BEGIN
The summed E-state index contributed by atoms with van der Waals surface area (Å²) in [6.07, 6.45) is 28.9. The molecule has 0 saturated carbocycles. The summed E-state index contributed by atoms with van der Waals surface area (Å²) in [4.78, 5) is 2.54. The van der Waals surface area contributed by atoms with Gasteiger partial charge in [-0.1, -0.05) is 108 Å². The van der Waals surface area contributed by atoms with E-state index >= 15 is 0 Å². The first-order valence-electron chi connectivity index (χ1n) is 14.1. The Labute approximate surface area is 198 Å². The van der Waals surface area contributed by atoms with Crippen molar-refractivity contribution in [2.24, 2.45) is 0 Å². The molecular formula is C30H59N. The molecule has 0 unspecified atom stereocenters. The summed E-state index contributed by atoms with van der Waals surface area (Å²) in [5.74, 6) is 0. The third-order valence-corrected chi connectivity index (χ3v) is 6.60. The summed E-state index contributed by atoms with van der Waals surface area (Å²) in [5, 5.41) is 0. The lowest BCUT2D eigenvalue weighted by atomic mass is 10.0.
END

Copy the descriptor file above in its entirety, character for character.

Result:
The summed E-state index contributed by atoms with van der Waals surface area (Å²) in [6.07, 6.45) is 28.9. The molecule has 0 saturated carbocycles. The summed E-state index contributed by atoms with van der Waals surface area (Å²) in [4.78, 5) is 2.54. The van der Waals surface area contributed by atoms with Gasteiger partial charge in [-0.1, -0.05) is 108 Å². The van der Waals surface area contributed by atoms with E-state index >= 15 is 0 Å². The first-order valence-electron chi connectivity index (χ1n) is 14.1. The Labute approximate surface area is 198 Å². The van der Waals surface area contributed by atoms with Crippen molar-refractivity contribution in [2.24, 2.45) is 0 Å². The molecular formula is C30H59N. The molecule has 0 unspecified atom stereocenters. The summed E-state index contributed by atoms with van der Waals surface area (Å²) in [5.74, 6) is 0. The third-order valence-corrected chi connectivity index (χ3v) is 6.60. The summed E-state index contributed by atoms with van der Waals surface area (Å²) in [5, 5.41) is 0. The lowest BCUT2D eigenvalue weighted by atomic mass is 10.0.